Back to the Root

Soda Works
2519 Marshall St. NE, Mpls., (612) 789-2156
Hours: 11:00 a.m.-8:00 p.m., Monday-Saturday

Hot enough for ya? With any luck this hits the stands at 90 percent humidity and sunshine as bright as a dairy princess's teeth, and you can lie back on the bed, stare at the twirling ceiling fan, and indulge in a little philosophy. Consider. What's perfectible? What's perfect?

Not a ceiling fan, certainly, frilly or plain, covered with embossed curlicues or bright with polished steel: There's no accounting for taste, or for style. What about a Doberman pinscher? An African violet? A racehorse, or a 300-meter dasher? There are contests for those--but the crown has to be earned anew every year, and if you can't compete against the winners from the past, what's the point? In Paris they anoint the best baguette each year, which seems legit enough--but what if it's all just as bizarre as that perennial crowning of the most beautiful unmarried or married American woman? So what if we limit our parameters? What about root beer? Surely root beer is not perfectible.

Mark Wojahn

Location Info


Soda Works Drive In

2519 Marshall St.
Minneapolis, MN 55418

Category: Restaurant >

Region: Northeast Minneapolis

Unless you're John Haidos, co-owner with wife Georgia of Soda Works, a northeast Minneapolis "microbatch soda pub." He has three variations on the theme, all made from scratch, and he's still tinkering. Never heard of a microbatch soda pub before? Well, pony up to the bar, boys, this is pop in its most desirable form.

You couldn't tell from the outside: The building is a modest sort of thing, looking like a standard A&W drive-in restaurant--which, funnily enough, it was from 1960 to 1996, when the Haidoses were satisfied with others' root beer formulas. Those were 35 hopping years in a part of northeast Minneapolis that bustled during the day with workers at the Grain Belt and Glueck's breweries, and at night with revelers at the nearby Edgewater Inn, all caught up in the postwar explosion of automotive culture. It was a world where families went out for after-dinner drives and teenagers built their social lives around their cars.

"Oh, you wouldn't believe it," remembers Georgia Haidos. "After something like the Aquatennial parade, not only was the parking lot full, but we'd have lines around the block. In that era the wonderful thing that teenagers did was they went to the drive-in, they met, they showed off their cars. We've had lots of people come in who said they met their future husbands or wives in our lot. And as much as we discouraged our car hops from meeting anybody on the lot--well, that happened too." That was the scene: A lot of root beer, a lot of burgers, a lot full of cool cars with cool names--Dodge Dart, Ford Fairlane, AMC Rebel, Mercury Marauder. Maybe even a Lincoln Versailles or two.

Yet John Haidos was never satisfied. He knew he could brew a better root beer than the one he was serving--and a better sarsaparilla, birch beer, ginger ale, ginger beer, cream soda, orange cream soda, and lemon-lime cream soda. He knew he could hit high notes that could be achieved only by using a broad, deeply sweet and rich syrup base made from local wildflower honey, dark molasses, and cane sugar--whereas most sodas are made from a one-note corn-syrup base.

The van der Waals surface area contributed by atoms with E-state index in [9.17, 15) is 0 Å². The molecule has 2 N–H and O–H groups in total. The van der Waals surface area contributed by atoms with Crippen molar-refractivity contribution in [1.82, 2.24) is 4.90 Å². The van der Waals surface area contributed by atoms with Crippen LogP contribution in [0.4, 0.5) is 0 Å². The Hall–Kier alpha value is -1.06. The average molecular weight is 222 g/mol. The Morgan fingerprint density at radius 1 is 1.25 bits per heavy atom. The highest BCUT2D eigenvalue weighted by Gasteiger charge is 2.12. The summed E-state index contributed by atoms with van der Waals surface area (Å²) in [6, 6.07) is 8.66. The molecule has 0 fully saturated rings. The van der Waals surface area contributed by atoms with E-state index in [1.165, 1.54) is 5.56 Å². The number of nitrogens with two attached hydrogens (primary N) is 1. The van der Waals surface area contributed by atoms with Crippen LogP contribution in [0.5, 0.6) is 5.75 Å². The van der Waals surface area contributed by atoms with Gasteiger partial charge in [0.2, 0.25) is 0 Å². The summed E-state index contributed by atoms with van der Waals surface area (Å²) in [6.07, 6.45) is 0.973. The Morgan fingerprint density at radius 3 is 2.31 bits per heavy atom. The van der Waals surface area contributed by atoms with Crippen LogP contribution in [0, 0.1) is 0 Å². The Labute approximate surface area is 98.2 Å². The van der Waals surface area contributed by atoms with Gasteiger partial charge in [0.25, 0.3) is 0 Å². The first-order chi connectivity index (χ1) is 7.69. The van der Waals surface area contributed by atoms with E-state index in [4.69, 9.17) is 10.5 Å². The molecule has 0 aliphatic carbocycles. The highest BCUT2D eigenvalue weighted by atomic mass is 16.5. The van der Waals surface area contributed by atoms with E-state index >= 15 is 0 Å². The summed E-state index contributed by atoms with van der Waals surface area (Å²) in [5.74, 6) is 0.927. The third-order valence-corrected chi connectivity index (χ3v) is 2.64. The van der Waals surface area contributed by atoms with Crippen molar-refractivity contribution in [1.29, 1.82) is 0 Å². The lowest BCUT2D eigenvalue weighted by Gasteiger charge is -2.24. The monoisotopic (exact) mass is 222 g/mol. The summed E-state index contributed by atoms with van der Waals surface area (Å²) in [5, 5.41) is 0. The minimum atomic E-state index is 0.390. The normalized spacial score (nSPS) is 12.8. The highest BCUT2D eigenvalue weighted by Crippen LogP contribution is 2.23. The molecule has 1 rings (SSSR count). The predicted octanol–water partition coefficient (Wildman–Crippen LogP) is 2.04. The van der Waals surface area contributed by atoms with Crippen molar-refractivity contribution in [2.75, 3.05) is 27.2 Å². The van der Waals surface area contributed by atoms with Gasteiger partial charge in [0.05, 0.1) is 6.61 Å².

The Haidoses also knew they couldn't serve their own sodas under the A&W sign, so four years ago they debuted as Soda Works, serving their own recipes for what health professionals frowningly call 'liquid candy'--and yum, yum, yum, what liquid candy it is. The cream sodas are silky and fragrant with vanilla, the lemon-lime has a real citrus zing, the ginger beer packs a spicy punch--in fact, it tastes a bit like a spicy punch. Some enterprising bar owner should figure out how to serve these in some signature drinks--it seems like a gold mine waiting to happen.

The Haidoses' variations on root beer include an honest-to-goodness birch beer and sarsaparilla. You thought those were interchangeable terms? Nope--so let's all put our heads together for a quick Food Nerd fact huddle: Sarsaparilla (or sassparilla) is a beverage that gets its essence from the dried roots of the tropical smilax vine. Sassafras flavor, on the other hand, comes from the root of the sassafras tree, which is the same North American laurel that generously provides the universe with filé powder, a key ingredient in gumbo. Birch beer, of course, derives from birch. But root beer proper is a chef's-choice blend of some of the above ingredients and a couple more to boot. It was invented by Charles E. Hires, a Philadelphia druggist who served root beer first at the 1876 Philadelphia Centennial Exposition and advertised it as the "National Temperance Drink." This teetotaling concoction is a stew of roots, herbs, and extracts from bark and leaves, including sarsaparilla, sassafras, ginger, wintergreen oil, and wild cherry. Anyone for a food-nerd rebellion? Wintergreen and sassafras are native North American plants--if we all unite, maybe we can change that slogan to "American as root beer?" Apple pie, your days are numbered.

All of Soda Works' sodas cost 99 cents for a big, 16-ounce frosted mug or $1.89 for a float with vanilla ice cream, or $1.99 for a Freeze, which is soda blended with ice cream. You can drink them at one of the several counter stools or minibooths inside the tiny restaurant. Alternatively, you can sip them in your car (a dozen of the 20-odd spaces in the lot are shielded by a canopy) or at one of the little inlaid tables between the lot and the store. Having your icy soda outside is particularly pleasant on a humid day: A waterfall of condensation immediately forms on the outside of the glass, dripping into a pool on your lap or table and vividly accenting the heat and how brave you are to live through it.

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